In the field of global health, we have some of the most effective clinical tools and interventions available, so why is sickness and death still so commonplace in Africa and other lower middle income countries (LMICs)? This question has become even more crucial in recent months as COVID-19 has increased its penetration in developing regions, and remains urgent for diseases like malaria, tuberculosis and HIV.
The answer is health interventions are not getting to all who need them. It is an equity, access, and coverage problem – not everyone is reached. Studies show that in traditional public health campaigns, field teams often miss 40 percent of the population they were meant to cover with interventions like malaria bed nets or antibiotics for neglected tropical diseases. While reports may indicate high service coverage, the true picture shows huge swathes of the population are actually missed and do not receive life saving interventions. On the ground challenges are typically to blame like extreme rural environments, large areas cut off due to seasonal weather, and humanitarian crises.
However, promising strategies and innovations in the field of spatial intelligence and digital mapping are coming online to address this issue of populations being missed by health services. This involves a nexus of public health and earth observation (EO) data which is creating a whirlwind of exciting new ways to put the power of spatial data into the hands of local field workers to ensure everyone receives the health services that they need. This area represents exciting new integrations of technologies which are showing promise to deliver some of the greatest impact in global public health.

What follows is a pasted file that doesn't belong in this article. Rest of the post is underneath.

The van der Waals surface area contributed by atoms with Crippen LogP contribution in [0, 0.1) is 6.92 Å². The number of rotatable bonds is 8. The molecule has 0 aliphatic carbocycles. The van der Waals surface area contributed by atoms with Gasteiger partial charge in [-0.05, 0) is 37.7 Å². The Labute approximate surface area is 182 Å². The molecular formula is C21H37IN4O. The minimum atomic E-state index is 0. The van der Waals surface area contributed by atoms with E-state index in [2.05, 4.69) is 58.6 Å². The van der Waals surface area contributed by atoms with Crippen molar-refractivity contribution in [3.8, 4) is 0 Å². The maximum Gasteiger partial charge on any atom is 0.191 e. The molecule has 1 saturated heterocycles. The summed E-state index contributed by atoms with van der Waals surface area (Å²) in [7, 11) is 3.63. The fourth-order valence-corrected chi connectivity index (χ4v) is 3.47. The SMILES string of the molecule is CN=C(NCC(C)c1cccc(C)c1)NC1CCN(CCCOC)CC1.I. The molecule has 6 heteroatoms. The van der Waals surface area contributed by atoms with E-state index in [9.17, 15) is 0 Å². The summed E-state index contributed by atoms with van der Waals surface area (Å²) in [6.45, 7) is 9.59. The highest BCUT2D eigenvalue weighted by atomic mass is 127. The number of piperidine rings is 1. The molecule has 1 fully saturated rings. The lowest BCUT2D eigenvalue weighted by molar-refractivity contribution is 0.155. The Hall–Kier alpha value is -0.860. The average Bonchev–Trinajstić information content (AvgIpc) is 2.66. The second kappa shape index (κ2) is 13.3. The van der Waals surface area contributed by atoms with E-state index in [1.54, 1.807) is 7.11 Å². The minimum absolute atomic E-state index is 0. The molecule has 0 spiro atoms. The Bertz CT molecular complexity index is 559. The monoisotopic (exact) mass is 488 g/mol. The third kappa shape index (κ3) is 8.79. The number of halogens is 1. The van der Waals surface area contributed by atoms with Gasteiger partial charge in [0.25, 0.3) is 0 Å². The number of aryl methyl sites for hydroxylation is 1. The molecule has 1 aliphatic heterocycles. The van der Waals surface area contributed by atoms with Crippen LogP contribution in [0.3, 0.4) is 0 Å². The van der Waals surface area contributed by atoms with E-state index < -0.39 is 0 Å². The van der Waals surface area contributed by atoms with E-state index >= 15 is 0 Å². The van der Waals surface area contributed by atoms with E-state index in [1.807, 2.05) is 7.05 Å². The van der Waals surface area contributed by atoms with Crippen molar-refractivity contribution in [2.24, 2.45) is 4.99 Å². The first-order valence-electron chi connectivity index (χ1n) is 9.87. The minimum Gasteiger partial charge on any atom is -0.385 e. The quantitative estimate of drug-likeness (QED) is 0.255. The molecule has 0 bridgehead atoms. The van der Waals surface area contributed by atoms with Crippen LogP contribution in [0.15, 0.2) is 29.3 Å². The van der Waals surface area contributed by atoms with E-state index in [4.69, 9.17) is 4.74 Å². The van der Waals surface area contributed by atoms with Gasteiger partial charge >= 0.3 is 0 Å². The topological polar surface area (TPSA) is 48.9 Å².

This workshop focuses on how these tools are being applied to improve the reach, equity and impact of life-saving health interventions. Examples brought from stakeholders across sub saharan Africa will describe how the power of spatial intelligence is now informing the actions of on-the-ground health workers as they seek to reach ‘last mile’ communities with health campaigns like vaccinations and drug delivery. Lessons learned, approaches used and questions to guide future innovations and their applications will be discussed.
The format of this workshop will include short panel presentations from local and global stakeholders (on the ground health implementers as well as , technical leads in health and earth observation). A vibrant round table discussion will then be held focused on current solutions as well as remaining challenges to getting the greatest equity and impact from health campaigns. Discussions will then move towards what new strategies, innovations and collaborations must be formed to quickly address these challenges and shift the paradigm to achieve health equity in LMICs.